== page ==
buddies.
Kids Free Library, 2 Jericho Road,
;LIRXLIHIXEMPWQEXXIV]SYGERVIP]SRXLIYRTEVEPPIPIHI\TIVXMWISJSYVXIEQ%X*PIXGLIV%PPIRSYV
6:30 a.m. Contact: 879-0313
entering grades K-5 read for anXIEQEssex,
MRGPYHIW JIPPS[WLMTXVEMRIH 9RMZIVWMX] SJ :IVQSRX 1IHMGEP +VSYT 6EHMSPSK] TL]WMGMERW IRWYVMRK XLEX ER
or [email protected]
hour with Teen Mentors. BuddiesI\TIVMIRGIHWTIGMEPMWXMWEWWMKRIHXS]SYVGEVI%RHSYVXIEQMWLIVIIREFPMRK]SYVHSGXSVERH]SYXSUYMGOP]
meet every Monday until July 29,KIX XLI MRJSVQEXMSR RIGIWWEV] XS LIPT ]SY XLVSYKL ]SYV MPPRIWW SV MRNYV] -J ]SY´VI MR RIIH SJ E HMEKRSWXMG MQEKMRK
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July 26
ending with a party for ReadingWIVZMGIWYGLEWE'8WGER16-SVQEQQSKVEQEWO]SYVHSGXSVXSWIRH]SYXS*PIXGLIV%PPIRSVGSRXEGXYWHMVIGXP]
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“Groovin’ & Diggin’ to
Buddies and their Mentors.
Brownell Library, Essex Junction, Another World.” Jay Cook
brings many instruments to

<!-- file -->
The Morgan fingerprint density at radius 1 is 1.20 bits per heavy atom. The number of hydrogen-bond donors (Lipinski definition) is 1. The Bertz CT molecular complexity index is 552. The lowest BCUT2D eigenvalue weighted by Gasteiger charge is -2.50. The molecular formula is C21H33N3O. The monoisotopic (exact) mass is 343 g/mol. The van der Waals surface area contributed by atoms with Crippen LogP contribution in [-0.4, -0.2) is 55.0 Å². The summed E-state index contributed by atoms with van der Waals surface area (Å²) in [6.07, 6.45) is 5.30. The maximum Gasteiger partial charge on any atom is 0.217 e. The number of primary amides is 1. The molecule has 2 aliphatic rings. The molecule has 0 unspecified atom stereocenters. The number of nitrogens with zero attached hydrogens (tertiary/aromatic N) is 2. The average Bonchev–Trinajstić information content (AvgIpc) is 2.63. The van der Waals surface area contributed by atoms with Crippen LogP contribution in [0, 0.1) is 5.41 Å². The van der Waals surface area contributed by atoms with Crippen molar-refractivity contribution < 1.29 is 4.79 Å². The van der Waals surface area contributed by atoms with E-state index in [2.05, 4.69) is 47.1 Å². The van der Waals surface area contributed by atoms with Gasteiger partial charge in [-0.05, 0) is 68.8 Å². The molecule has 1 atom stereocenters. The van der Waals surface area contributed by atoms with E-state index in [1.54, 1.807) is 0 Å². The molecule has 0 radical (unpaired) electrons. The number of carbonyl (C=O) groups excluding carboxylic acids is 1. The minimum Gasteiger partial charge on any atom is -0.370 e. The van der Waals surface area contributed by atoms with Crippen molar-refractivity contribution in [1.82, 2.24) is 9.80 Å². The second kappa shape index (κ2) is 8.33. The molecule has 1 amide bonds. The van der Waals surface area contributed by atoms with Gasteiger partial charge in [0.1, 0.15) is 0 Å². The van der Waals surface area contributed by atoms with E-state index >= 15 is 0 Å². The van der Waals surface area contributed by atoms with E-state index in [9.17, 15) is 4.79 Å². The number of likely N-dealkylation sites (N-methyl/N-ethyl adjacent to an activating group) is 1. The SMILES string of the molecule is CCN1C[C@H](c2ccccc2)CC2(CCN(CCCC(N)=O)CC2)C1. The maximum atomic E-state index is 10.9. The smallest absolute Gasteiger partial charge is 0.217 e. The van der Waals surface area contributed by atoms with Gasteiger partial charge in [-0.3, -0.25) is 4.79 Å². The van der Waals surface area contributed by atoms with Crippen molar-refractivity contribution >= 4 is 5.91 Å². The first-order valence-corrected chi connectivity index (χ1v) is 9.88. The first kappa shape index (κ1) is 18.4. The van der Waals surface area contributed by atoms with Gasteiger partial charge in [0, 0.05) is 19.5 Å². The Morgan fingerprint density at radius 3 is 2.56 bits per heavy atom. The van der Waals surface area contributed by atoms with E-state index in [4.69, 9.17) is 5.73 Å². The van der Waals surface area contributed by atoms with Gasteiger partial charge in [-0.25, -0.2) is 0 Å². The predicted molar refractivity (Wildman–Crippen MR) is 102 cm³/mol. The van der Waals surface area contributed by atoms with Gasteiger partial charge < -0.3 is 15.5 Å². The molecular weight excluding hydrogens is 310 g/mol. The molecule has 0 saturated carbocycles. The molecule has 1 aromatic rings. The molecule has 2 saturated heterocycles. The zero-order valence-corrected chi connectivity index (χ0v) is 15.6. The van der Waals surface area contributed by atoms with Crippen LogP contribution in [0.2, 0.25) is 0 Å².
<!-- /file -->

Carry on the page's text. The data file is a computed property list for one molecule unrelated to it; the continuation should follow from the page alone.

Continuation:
2-3 p.m. Contact: 878-6956.
share his passion for world music
with children. An interactive,
July 23
stomping,
hand-clapping
Dorothy Canfield Fisher book foot
group. Discuss the DCF book “The performance for all ages. Brownell
Expeditioners” by Vt. author S.S. Library, Essex Junction, 3-4 p.m.
Taylor. Meet her on August 2nd at Contact: 878-6956.
Adult movie. “Gone Baby
6:30 p.m. at Memorial Hall. Grades
4-8. Essex Free Library, 2 Jericho Gone.” Two Boston area detectives
Road, Essex, 6:30 p.m. Contact: investigate a little girl’s kidnapping,
879-0313
or
[email protected] which ultimately turns into a crisis
both professionally and personally.
essex.org.
Bus Tour of Rock of Ages Based on the Dennis Lehane novel.
Quarry. Tour includes free time in Rated R. Brownell Library, Essex